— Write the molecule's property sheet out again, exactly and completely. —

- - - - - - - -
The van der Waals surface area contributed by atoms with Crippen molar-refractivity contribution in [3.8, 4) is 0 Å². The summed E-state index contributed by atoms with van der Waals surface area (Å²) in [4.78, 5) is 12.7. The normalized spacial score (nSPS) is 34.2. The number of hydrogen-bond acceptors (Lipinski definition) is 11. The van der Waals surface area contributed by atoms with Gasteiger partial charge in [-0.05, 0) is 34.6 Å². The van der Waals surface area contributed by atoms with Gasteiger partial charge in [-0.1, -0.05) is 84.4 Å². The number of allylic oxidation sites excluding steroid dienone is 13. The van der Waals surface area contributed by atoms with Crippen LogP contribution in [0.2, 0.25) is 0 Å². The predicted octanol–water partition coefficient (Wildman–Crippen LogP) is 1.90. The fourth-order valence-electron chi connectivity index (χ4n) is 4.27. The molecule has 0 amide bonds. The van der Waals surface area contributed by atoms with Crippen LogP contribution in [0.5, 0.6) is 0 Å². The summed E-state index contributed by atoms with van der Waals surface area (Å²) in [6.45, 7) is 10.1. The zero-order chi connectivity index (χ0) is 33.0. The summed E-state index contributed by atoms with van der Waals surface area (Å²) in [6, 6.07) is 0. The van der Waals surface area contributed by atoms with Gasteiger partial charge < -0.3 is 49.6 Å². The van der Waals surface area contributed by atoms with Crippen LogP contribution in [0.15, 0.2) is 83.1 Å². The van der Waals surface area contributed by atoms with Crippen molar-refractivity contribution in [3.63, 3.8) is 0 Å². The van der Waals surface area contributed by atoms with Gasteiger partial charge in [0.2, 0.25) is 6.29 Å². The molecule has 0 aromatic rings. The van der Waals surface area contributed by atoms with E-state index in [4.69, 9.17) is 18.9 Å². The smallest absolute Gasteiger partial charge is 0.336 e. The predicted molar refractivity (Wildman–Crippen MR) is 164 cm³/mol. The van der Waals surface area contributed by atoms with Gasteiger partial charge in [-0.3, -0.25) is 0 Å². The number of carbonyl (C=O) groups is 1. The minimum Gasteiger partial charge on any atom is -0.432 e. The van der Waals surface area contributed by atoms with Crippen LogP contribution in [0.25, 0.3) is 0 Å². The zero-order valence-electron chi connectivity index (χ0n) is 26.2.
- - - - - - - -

The van der Waals surface area contributed by atoms with Crippen molar-refractivity contribution in [3.8, 4) is 0 Å². The summed E-state index contributed by atoms with van der Waals surface area (Å²) in [4.78, 5) is 12.7. The normalized spacial score (nSPS) is 34.2. The number of hydrogen-bond acceptors (Lipinski definition) is 11. The van der Waals surface area contributed by atoms with Gasteiger partial charge in [-0.05, 0) is 34.6 Å². The van der Waals surface area contributed by atoms with Gasteiger partial charge in [-0.1, -0.05) is 84.4 Å². The number of allylic oxidation sites excluding steroid dienone is 13. The van der Waals surface area contributed by atoms with Crippen LogP contribution in [0.2, 0.25) is 0 Å². The predicted octanol–water partition coefficient (Wildman–Crippen LogP) is 1.90. The fourth-order valence-electron chi connectivity index (χ4n) is 4.27. The molecule has 0 amide bonds. The van der Waals surface area contributed by atoms with Crippen LogP contribution in [0.5, 0.6) is 0 Å². The summed E-state index contributed by atoms with van der Waals surface area (Å²) in [6.45, 7) is 10.1. The zero-order chi connectivity index (χ0) is 33.0. The summed E-state index contributed by atoms with van der Waals surface area (Å²) in [6, 6.07) is 0. The van der Waals surface area contributed by atoms with Gasteiger partial charge < -0.3 is 49.6 Å². The van der Waals surface area contributed by atoms with Crippen LogP contribution in [0.15, 0.2) is 83.1 Å². The van der Waals surface area contributed by atoms with Crippen molar-refractivity contribution in [3.63, 3.8) is 0 Å². The van der Waals surface area contributed by atoms with Gasteiger partial charge in [0.2, 0.25) is 6.29 Å². The molecule has 0 aromatic rings. The van der Waals surface area contributed by atoms with E-state index in [4.69, 9.17) is 18.9 Å². The smallest absolute Gasteiger partial charge is 0.336 e. The predicted molar refractivity (Wildman–Crippen MR) is 164 cm³/mol. The van der Waals surface area contributed by atoms with Gasteiger partial charge in [-0.3, -0.25) is 0 Å². The number of carbonyl (C=O) groups is 1. The minimum Gasteiger partial charge on any atom is -0.432 e. The van der Waals surface area contributed by atoms with Crippen LogP contribution in [0.25, 0.3) is 0 Å². The zero-order valence-electron chi connectivity index (χ0n) is 26.2.